Question #550f0

1 Answer
Mar 29, 2015

The detection of cholesterol uses enzyme reactions to generate hydrogen peroxide.
The H₂O₂ then reacts with a dye to form a highly-coloured product that you can measure by colorimetry or fluorimetry.

The cholesterol in blood consists of both cholesterol and cholesteryl esters.

Step 1

The cholesteryl esters are hydrolyzed by cholesterol esterase into cholesterol.

Step 2

The cholesterol is oxidized by cholesterol oxidase into H₂O₂ and a ketone (cholest-4-en-3-one).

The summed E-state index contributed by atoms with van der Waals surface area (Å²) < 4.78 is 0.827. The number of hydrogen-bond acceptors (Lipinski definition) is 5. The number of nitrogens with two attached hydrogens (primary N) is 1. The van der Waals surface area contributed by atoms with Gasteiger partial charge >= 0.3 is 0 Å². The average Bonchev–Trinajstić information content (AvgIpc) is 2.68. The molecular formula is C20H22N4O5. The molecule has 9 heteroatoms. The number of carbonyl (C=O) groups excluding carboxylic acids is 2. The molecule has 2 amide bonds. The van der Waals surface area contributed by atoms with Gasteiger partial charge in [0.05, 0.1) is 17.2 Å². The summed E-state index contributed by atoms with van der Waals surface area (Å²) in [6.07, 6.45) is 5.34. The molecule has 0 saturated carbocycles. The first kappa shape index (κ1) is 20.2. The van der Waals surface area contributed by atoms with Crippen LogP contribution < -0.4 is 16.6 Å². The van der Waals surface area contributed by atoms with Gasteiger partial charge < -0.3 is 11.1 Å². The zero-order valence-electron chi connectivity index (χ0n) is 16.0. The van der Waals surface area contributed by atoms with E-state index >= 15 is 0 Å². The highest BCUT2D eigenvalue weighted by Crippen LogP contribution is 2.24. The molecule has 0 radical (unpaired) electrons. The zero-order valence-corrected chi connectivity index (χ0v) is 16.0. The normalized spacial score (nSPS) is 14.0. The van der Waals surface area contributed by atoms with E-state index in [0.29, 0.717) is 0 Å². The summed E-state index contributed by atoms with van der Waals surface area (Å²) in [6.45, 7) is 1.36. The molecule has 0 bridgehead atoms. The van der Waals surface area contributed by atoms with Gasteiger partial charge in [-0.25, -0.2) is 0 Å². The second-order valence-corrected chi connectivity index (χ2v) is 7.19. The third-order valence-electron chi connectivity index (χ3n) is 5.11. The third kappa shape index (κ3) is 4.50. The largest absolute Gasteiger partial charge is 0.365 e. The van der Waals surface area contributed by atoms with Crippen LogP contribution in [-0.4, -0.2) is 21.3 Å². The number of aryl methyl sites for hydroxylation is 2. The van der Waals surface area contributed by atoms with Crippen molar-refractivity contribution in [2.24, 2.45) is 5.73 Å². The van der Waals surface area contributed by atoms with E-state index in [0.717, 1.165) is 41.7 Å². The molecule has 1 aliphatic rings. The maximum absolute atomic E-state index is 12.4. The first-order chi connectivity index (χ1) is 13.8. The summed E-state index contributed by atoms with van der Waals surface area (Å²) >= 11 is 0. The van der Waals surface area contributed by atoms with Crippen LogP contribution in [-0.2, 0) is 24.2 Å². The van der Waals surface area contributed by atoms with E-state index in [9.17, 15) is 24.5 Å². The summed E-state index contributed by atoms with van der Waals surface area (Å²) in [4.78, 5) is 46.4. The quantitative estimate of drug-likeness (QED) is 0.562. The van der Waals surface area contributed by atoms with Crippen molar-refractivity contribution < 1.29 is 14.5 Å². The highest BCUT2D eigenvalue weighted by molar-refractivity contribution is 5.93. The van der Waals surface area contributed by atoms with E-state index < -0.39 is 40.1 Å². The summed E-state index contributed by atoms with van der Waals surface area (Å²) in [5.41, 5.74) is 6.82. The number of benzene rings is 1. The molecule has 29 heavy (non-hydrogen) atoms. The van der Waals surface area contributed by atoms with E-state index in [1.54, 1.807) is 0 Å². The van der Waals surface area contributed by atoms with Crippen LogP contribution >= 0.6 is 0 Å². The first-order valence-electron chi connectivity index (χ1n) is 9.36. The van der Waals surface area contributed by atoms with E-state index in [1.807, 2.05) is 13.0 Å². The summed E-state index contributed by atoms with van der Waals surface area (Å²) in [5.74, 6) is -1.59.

Step 3

In the presence of horseradish peroxidase (HRP), the H₂O₂ reacts quantitatively with a sensitive dye (Amplex ® Red) to produce a coloured product (resorufin)

Resorufin can be measured in a colorimeter by its absorption at 563 nm.

When resorufin is excited at 579 nm, it emits fluorescent radiation at 587 nm, so you can also use fluorimetry to detect cholesterol.